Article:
An innovative approach to participant management

Meet Layla Eichler, a Treatment Coordinator for The First Judicial District Treatment Court. Since 2015, Layla has been passionately leading her team. Her hands-on approach is unique, and we’re excited for her to share how she’s built community within her court.

How did you get started in the industry?

I feel like this field has chosen me. I came from a broken drug family. I dropped out of school in the 9th grade and woke up one day and panicked thinking I would be just like my mother if I didn’t make a change. Since that day, I have worked very hard to be where I am. I feel as if I am no better than my participants; I was lucky enough to have the support that I took advantage of to better my life and give me the self-confidence I lacked.

Tell us about your role.

I work with a fantastic team of six, once a month we have all three phases, and I cook lunch for everyone. We also meet after work for dinner every other Wednesday with other members of the community—all of this has brought us very close. We can disagree with staffing and walk out and still meet for dinner. Being close as a team is important to us—especially as we strive to bring the same community feel to our participants and court as a whole.

We’ve been told that you do some incredible things with your participants.

First, I can pick ten great qualities from every one of my participants, even when they are not doing so great. I feel they know and can feel my passion for helping them build a better life. It’s easy for me to talk about my job and what we do for the community. Having an open dialogue about my role has brought a lot of attention to our court in the best way. Often, we don’t have the funds to pay for outings, and the judge will contribute—we do whatever it takes with our resources to ensure the participants have a positive experience—especially with new, sober-oriented events.

Let’s talk about those events.

Every week I hike with the participants. I organize fitness challenges for our team. We recently finished a challenge where we worked with a personal trainer every day for a month—our team won! I try to keep my participants active, enjoying the outside, and involved in the community. I also try to include my graduates in everything I do. I’ll host BBQs at the lake. We’ve gone skiing, ice skating, indoor rock climbing, and bowling—we even play in a kickball league. Our judge is also very supportive of our community-oriented approach. It can be tough to organize everyone’s schedule, but he makes sure we can block off time for these activities. One of my favorite things is playing baseball with our team. The local baseball field opens their space for us, and I’ll make food for a picnic—we all have a great time. I genuinely believe that this involvement helps our participants and graduates tremendously.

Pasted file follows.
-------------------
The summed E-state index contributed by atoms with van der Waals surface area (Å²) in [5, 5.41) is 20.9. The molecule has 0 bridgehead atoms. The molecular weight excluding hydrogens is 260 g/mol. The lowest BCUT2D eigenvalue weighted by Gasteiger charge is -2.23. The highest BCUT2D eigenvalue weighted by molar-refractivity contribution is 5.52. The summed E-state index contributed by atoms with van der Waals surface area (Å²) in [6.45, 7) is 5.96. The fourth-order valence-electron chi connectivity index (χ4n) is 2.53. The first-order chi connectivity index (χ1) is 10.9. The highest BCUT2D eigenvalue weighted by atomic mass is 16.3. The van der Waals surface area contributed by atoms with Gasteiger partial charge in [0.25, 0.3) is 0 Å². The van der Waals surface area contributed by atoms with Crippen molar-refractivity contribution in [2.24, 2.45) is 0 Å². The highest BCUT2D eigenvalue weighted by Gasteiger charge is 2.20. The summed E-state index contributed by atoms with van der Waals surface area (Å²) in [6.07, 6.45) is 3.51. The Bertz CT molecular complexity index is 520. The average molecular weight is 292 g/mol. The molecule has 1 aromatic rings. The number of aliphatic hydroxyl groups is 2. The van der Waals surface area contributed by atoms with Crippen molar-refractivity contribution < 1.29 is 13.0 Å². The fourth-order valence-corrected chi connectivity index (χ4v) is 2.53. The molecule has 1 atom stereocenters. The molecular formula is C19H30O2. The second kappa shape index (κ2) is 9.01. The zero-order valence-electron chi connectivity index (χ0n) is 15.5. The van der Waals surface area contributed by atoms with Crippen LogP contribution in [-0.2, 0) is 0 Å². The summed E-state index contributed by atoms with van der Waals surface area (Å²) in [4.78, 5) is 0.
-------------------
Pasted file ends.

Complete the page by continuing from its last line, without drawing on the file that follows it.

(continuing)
What advice would you give to other coordinators?

The participants know I’m there for them and they value the honest, direct dialogue we have. I think that’s the most important part—showing participants that you value them and truly care. Don’t be afraid to get involved and take the extra steps to meet them where they are.
I have had conversations about boundaries, we live in a rural area, and I can tell you the joy the participants get from seeing team members eat at a place they work. They love that support. I also throw graduation parties for them. Most of my participants have never had a graduation party, so I enjoy having a celebration for them. I personally plan and cook everything. It means so much to them. It’s very involved, but leading my team in this way feels right. I’ll always be this way—a passionate, persistent coordinator. I’m proud of it.
Do you have a unique approach to managing your court or know someone doing incredible work? Send us a note. We want to highlight the untold stories of people like Layla doing impassioned work for their communities. Share!

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